A VoIP phone number is fundamentally analogous to the other…
Disaster Recovery and VoIP – How to Stay in Contact
Posted on: 2017-04-24 | Categories: VoIP Services
Disaster recovery isn’t the highest priority for most businesses but it really should be. Whether you use the term disaster recovery or emergency management, the gist is the same. If or rather when something goes wrong, is your business prepared for it? How long can you keep working with less than usual resources? How quickly can you resume service to your clients?
Unfortunately many organizations realize the need for a comprehensive system for recovery only in the middle of a crisis or in its aftermath. But planning, forethought and budgets are needed to setup and test an effective backup system. Planning for a disaster or emergency is a large scale effort and long process. You need to think about each and every process, all your assets and data in your company.
Once you know what to protect, it’s time to create an effective recovery program. A good program protects people, technology and data. It should also help you get the business back on its feet as soon as possible after the crisis. A good disaster recovery plan should cover all the risks a business may possibly face – from fires or floods to losing power or even a malicious attack by hackers on the IT systems.
Communication – Key to Quick Recovery
Panic and confusion are par for the course during a crisis but imagine the situation if you can’t communicate with anyone. What happens when the phones go down during a disaster like a snowstorm? The best laid recovery plans crumble into dust when you have no way to send a message for help, figure out what to do next or even find out if all your employees are safe. You may have detailed strategies and procedures on who should do what for every situation. How do you put that plan into action when you can’t communicate with each other or the outside world?
Your communication system should be the cornerstone of any disaster recovery planning. You need phones that can work reliably during a crisis. But all too often, the communication network goes down along with all your other systems. So you need to have an emergency management plan for your phones too! Now that we know how important the phones are during a crisis, let’s look at how we can keep it going during those stressful moments.
Have Alternatives in Place
The first and perhaps most important rule for disaster recovery is pretty simple – always have a plan B. No matter how carefully detailed your plan is, sometimes it will fail. It’s only a matter of when, not if. Whether it’s your communication system, data network or server room, always have an alternative available. This can be something as simple as using mobile phones if the landline goes down. Of course the backup plans for more sophisticated systems will be more comprehensive and require more resources to implement.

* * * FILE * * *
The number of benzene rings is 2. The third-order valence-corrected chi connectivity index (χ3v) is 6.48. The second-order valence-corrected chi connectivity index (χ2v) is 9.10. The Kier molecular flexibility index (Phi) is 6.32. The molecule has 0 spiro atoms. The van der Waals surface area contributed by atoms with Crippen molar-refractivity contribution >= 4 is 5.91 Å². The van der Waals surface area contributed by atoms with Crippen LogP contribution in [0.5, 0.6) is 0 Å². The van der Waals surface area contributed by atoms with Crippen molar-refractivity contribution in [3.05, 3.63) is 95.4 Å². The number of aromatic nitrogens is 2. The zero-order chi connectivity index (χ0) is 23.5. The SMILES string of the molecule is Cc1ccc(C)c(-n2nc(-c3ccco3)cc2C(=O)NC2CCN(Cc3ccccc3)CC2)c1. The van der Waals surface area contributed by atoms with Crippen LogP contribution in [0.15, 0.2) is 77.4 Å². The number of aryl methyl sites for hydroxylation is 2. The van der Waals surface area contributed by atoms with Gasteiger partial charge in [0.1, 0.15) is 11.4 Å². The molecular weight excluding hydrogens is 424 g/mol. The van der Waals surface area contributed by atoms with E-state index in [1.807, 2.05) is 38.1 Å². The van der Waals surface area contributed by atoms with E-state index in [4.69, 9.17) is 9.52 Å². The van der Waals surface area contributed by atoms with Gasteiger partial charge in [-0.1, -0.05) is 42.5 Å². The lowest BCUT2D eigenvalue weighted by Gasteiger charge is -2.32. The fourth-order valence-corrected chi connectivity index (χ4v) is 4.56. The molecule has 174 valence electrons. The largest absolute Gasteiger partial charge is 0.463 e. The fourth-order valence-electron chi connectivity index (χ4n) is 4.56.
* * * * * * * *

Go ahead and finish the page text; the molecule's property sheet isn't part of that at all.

If you are already using a hosted VoIP solution, you might have a built in plan B. Some reputable providers like VoIPstudio let you route calls to a specific landline or mobile in case of an emergency. Normally if your office experiences a disaster like a fire or even loss of power, the phones won’t be usable. But you can still make and receive calls at an alternate location with hosted VoIP! It could be a number at another office, a designated mobile device or anything else that is not in the same location as your office.
Check that Your Plans will Work When it Matters
The second part of disaster management is to make sure your backup options are working. They should also work during a crisis. How do you find that out? It’s pretty simple – just check it. And keep checking it regularly. This applies to any system but more so for your phones. While you can’t recreate some scenarios easily (you don’t want to actually set fire to your office!), others can be simulated to see if your plans work.
For instance, turn off the power to your phones and see if the backups are working. If you have mobile devices as a backup, make sure they have extra batteries and are charged up. Since hosted VoIP needs the Internet to function, check that your backup and recovery plans for Internet kick in correctly when a problem crops up. If your systems are setup to automatically hand off to a secondary server or data connection, make sure they are working as they should.
Communication is the key to disaster management but you also need to keep your business running in a crisis. You have to stay in touch with clients, answer incoming calls and handle customer complaints. You can’t do any of that if your phones aren’t working. So whether you have a hosted VoIP solution or run your own SIP implementation, always have a plan B.